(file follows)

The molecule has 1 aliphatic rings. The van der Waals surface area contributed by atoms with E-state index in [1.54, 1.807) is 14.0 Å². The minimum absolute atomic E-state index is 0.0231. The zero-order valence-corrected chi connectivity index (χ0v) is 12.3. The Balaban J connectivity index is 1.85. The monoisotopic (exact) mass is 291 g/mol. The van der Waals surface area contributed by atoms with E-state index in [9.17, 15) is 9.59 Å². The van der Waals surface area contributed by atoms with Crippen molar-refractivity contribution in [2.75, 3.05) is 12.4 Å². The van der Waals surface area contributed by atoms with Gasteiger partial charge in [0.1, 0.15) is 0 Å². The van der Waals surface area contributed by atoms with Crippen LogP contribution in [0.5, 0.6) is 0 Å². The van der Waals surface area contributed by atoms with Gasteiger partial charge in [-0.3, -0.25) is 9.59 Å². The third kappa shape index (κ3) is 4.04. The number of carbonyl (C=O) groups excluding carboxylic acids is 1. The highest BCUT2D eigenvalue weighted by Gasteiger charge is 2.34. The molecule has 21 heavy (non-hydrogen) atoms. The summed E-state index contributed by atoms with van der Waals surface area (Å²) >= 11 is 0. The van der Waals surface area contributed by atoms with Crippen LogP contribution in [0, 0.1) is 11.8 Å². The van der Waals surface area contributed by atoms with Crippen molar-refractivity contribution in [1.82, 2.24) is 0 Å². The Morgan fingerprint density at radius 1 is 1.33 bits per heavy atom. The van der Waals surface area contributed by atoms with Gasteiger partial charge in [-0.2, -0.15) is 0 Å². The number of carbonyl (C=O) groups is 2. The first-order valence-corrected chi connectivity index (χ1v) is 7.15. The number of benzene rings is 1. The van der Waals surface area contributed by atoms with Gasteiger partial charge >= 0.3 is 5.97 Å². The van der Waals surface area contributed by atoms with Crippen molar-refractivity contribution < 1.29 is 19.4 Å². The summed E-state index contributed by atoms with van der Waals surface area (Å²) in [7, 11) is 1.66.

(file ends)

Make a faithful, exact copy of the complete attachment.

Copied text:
The molecule has 1 aliphatic rings. The van der Waals surface area contributed by atoms with E-state index in [1.54, 1.807) is 14.0 Å². The minimum absolute atomic E-state index is 0.0231. The zero-order valence-corrected chi connectivity index (χ0v) is 12.3. The Balaban J connectivity index is 1.85. The monoisotopic (exact) mass is 291 g/mol. The van der Waals surface area contributed by atoms with E-state index in [9.17, 15) is 9.59 Å². The van der Waals surface area contributed by atoms with Crippen molar-refractivity contribution in [2.75, 3.05) is 12.4 Å². The van der Waals surface area contributed by atoms with Gasteiger partial charge in [0.1, 0.15) is 0 Å². The van der Waals surface area contributed by atoms with Crippen LogP contribution in [0.5, 0.6) is 0 Å². The van der Waals surface area contributed by atoms with Gasteiger partial charge in [-0.3, -0.25) is 9.59 Å². The third kappa shape index (κ3) is 4.04. The number of carbonyl (C=O) groups excluding carboxylic acids is 1. The highest BCUT2D eigenvalue weighted by Gasteiger charge is 2.34. The molecule has 21 heavy (non-hydrogen) atoms. The summed E-state index contributed by atoms with van der Waals surface area (Å²) >= 11 is 0. The van der Waals surface area contributed by atoms with Crippen LogP contribution in [0, 0.1) is 11.8 Å². The van der Waals surface area contributed by atoms with Crippen molar-refractivity contribution in [1.82, 2.24) is 0 Å². The Morgan fingerprint density at radius 1 is 1.33 bits per heavy atom. The van der Waals surface area contributed by atoms with Gasteiger partial charge in [-0.2, -0.15) is 0 Å². The number of carbonyl (C=O) groups is 2. The first-order valence-corrected chi connectivity index (χ1v) is 7.15. The number of benzene rings is 1. The van der Waals surface area contributed by atoms with Gasteiger partial charge >= 0.3 is 5.97 Å². The van der Waals surface area contributed by atoms with Crippen molar-refractivity contribution < 1.29 is 19.4 Å². The summed E-state index contributed by atoms with van der Waals surface area (Å²) in [7, 11) is 1.66.